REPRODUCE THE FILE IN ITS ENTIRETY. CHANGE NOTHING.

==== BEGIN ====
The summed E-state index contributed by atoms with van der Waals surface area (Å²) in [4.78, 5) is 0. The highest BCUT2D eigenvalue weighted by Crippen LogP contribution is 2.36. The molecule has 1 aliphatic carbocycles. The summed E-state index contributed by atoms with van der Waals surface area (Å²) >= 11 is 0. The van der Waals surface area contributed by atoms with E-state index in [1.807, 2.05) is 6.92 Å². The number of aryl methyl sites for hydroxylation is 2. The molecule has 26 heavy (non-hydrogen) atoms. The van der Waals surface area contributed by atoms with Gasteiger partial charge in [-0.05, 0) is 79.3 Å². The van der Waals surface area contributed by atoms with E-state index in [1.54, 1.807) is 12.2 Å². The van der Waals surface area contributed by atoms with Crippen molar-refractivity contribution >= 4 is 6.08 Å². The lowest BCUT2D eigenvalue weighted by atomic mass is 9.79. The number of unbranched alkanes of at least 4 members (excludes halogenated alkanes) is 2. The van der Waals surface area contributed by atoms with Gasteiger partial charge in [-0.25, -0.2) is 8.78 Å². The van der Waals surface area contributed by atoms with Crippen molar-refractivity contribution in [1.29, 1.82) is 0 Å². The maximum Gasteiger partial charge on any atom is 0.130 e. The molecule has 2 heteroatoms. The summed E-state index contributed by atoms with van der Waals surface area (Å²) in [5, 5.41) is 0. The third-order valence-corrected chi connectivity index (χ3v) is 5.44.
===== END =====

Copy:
The summed E-state index contributed by atoms with van der Waals surface area (Å²) in [4.78, 5) is 0. The highest BCUT2D eigenvalue weighted by Crippen LogP contribution is 2.36. The molecule has 1 aliphatic carbocycles. The summed E-state index contributed by atoms with van der Waals surface area (Å²) >= 11 is 0. The van der Waals surface area contributed by atoms with E-state index in [1.807, 2.05) is 6.92 Å². The number of aryl methyl sites for hydroxylation is 2. The molecule has 26 heavy (non-hydrogen) atoms. The van der Waals surface area contributed by atoms with Gasteiger partial charge in [-0.05, 0) is 79.3 Å². The van der Waals surface area contributed by atoms with E-state index in [1.54, 1.807) is 12.2 Å². The van der Waals surface area contributed by atoms with Crippen molar-refractivity contribution >= 4 is 6.08 Å². The lowest BCUT2D eigenvalue weighted by atomic mass is 9.79. The number of unbranched alkanes of at least 4 members (excludes halogenated alkanes) is 2. The van der Waals surface area contributed by atoms with Gasteiger partial charge in [-0.25, -0.2) is 8.78 Å². The van der Waals surface area contributed by atoms with Crippen molar-refractivity contribution in [1.29, 1.82) is 0 Å². The maximum Gasteiger partial charge on any atom is 0.130 e. The molecule has 2 heteroatoms. The summed E-state index contributed by atoms with van der Waals surface area (Å²) in [5, 5.41) is 0. The third-order valence-corrected chi connectivity index (χ3v) is 5.44.